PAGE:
Description: The host eosinophil response was compared in mice infected with either T. spiralis or T. pseudospiralis by determination of levels of splenic and intestinal phospholipase B, a marker enzyme for eosinophils. Primary infection of naive mice and challenge infection of homologously sensitized mice with T. pseudospiralis resulted in significantly lower tissue phospholipase B activities than infection with T. spiralis. Mice homologously challenged with T. pseudospiralis did exhibit an anamnestic eosinophil response compared to mice given a primary T. pseudospiralis infection. This anamnestic response, however, was significantly lower than the eosinophil response seen in sensitized mice given a homologous T. spiralis challenge. Mice sensitized to T. spiralis or T. pseudospiralis and heterologous challenge demonstrated an elevated eosinophil response compared to mice given a primary infection with either parasite. The heterologous challenge response, however, was not as intense as found for sensitized mice given a homologous challenge.
Date: December 1992
Creator: Hsu, Shing-Chien

Evaluation of Diet, Water, and Culture Size for Ceriodaphnia Dubia Laboratory Culturing

Description: Six reagent waters, eleven diets, and two culture sizes were evaluated for culturing C. dubia. Different filtration techniques were used to prepare the reagent waters. The eleven diets were comprised of two algae augmented with eight supplements. Reproduction and growth were assessed to discern differences among C. dubia raised in mass cultures and cultured in individual cups, during which, bacterial population densities, lipid, protein, and carbohydrate concentrations of the diets were measured. Results showed that a glass-distilled, carbon filtered, deionized reagent water and a Selenastrum capricornutum- Cerophyl® diet were optimum for culturing. Mass culturing supported the highest reproduction and growth, while no correlation was found between nutritional measurements and production.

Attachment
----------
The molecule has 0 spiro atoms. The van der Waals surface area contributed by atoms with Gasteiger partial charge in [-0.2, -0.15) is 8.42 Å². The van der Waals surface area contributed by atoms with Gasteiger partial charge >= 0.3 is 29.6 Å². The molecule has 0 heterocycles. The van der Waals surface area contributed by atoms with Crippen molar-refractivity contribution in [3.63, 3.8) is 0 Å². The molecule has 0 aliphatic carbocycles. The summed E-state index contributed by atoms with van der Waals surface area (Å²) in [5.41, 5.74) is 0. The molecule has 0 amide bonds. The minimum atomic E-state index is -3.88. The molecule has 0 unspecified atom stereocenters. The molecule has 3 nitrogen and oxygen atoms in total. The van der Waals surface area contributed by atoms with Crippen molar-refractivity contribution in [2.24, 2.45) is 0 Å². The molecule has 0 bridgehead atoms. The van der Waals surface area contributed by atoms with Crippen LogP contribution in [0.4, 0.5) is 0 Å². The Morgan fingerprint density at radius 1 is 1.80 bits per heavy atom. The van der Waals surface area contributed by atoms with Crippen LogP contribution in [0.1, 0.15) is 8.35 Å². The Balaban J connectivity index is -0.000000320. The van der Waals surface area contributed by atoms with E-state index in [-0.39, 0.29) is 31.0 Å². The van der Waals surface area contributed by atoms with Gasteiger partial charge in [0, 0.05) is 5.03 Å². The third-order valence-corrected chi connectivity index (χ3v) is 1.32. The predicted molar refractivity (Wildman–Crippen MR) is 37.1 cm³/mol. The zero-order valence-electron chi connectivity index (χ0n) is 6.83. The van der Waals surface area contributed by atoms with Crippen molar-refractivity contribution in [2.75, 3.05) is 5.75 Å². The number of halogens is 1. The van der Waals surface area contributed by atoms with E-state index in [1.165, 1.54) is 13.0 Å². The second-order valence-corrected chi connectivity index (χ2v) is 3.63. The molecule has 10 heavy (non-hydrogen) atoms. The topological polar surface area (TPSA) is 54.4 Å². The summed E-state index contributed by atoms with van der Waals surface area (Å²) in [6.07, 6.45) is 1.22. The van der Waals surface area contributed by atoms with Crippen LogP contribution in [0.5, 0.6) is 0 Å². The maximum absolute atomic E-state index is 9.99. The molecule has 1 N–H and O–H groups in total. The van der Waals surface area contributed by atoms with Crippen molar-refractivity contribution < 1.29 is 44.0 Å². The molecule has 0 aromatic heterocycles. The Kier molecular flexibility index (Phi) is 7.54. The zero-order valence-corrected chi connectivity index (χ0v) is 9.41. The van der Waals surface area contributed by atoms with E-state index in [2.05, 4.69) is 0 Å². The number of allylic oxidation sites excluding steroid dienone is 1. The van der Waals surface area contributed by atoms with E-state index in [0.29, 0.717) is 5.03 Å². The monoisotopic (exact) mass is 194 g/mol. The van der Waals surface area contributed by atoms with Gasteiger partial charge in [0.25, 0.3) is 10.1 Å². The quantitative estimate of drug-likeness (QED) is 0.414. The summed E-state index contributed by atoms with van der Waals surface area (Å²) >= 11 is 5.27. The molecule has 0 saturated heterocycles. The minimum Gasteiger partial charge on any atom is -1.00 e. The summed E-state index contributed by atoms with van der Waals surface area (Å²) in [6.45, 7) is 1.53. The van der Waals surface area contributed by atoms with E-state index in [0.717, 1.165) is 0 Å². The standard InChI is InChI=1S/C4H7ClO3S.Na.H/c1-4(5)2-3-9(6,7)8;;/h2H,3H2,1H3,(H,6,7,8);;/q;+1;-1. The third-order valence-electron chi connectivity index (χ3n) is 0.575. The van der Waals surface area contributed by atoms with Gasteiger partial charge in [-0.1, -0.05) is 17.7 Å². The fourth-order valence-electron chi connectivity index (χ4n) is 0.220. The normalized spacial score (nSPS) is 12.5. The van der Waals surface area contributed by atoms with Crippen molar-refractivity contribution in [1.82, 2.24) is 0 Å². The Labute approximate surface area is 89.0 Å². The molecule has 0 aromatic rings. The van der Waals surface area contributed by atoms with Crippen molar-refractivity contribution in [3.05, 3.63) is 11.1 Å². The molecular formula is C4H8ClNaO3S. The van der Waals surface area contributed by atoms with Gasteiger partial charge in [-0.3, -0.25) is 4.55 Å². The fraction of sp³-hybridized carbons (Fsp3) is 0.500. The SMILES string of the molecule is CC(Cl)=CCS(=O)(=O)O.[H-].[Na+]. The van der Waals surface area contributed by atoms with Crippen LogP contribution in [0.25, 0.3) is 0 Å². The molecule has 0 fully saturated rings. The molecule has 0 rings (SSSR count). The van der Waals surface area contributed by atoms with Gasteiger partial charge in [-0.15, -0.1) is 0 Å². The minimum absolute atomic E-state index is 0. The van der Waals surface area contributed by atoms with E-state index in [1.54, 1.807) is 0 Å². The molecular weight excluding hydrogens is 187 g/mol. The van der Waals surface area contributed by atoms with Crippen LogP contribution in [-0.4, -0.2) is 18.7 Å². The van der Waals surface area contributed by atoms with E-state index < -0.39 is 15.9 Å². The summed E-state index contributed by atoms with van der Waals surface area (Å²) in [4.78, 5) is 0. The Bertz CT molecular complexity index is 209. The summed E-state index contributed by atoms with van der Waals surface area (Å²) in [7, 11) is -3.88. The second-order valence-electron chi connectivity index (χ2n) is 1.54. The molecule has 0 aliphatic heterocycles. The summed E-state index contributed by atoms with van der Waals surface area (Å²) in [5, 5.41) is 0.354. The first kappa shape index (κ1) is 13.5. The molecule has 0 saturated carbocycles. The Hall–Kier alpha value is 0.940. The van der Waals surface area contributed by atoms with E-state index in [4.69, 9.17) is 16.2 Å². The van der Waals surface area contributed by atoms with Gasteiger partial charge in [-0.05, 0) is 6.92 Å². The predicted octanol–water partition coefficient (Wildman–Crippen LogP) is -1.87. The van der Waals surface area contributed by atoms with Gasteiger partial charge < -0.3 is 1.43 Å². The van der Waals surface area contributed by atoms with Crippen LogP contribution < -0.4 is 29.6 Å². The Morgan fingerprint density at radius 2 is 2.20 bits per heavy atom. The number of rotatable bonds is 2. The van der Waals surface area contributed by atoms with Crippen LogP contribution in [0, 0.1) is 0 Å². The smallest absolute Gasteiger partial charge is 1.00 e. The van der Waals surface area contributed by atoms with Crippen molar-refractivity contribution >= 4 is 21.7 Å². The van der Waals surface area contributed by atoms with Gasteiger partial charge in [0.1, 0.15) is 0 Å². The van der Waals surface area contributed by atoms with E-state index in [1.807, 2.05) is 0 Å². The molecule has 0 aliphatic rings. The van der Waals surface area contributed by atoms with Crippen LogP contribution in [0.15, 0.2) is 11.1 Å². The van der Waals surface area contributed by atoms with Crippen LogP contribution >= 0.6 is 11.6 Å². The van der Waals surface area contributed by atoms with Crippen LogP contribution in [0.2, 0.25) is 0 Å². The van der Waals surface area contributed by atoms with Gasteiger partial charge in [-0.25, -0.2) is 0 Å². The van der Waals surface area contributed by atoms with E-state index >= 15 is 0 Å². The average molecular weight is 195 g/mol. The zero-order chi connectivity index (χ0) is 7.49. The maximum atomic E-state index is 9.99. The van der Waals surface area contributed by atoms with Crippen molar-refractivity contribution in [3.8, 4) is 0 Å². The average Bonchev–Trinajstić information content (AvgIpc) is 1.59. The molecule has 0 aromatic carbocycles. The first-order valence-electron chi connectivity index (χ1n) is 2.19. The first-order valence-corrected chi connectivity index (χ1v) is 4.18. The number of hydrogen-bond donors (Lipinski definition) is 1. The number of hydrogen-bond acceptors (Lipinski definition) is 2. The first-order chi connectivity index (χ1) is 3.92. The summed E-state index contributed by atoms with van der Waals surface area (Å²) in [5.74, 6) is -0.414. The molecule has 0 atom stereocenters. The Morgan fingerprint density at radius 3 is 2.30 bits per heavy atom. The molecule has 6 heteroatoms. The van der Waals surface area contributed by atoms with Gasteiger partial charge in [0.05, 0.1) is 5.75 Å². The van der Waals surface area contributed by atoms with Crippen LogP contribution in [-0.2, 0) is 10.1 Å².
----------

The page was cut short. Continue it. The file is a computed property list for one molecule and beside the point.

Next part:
Date: December 1992
Creator: Allen, Jerry D. (Jerry Dee)

Nucleotide Sequence Determination, Subcloning, Expression and Characterization of the xy1LT Region of the Pseudomonas putida TOL Plasmid pDK1

Description: The complete nucleotide sequence of the region encoding the DHCDH function of the pDK1 lower operon was determined. DNA analysis has shown the presence of two open reading frames, one gene consisting of 777 nucleotides encoding a polypeptide of 27.85 kDa and another gene of 303 nucleotides encoding a polypeptide of 11.13 kDa. The results of enzymatic expression studies suggest that DHCDH activity is associated only with xy1L. However although the addition of xy1T cell-free extracts to xy1L cell-free extracts does not produce an increase in DHCDH activity, subclones carrying both xy1L and xy1T exhibit 300- 400% more DHCDH activity than subclones carrying only xy1L.
Date: December 1992
Creator: Baker, Ronald F. (Ronald Fredrick)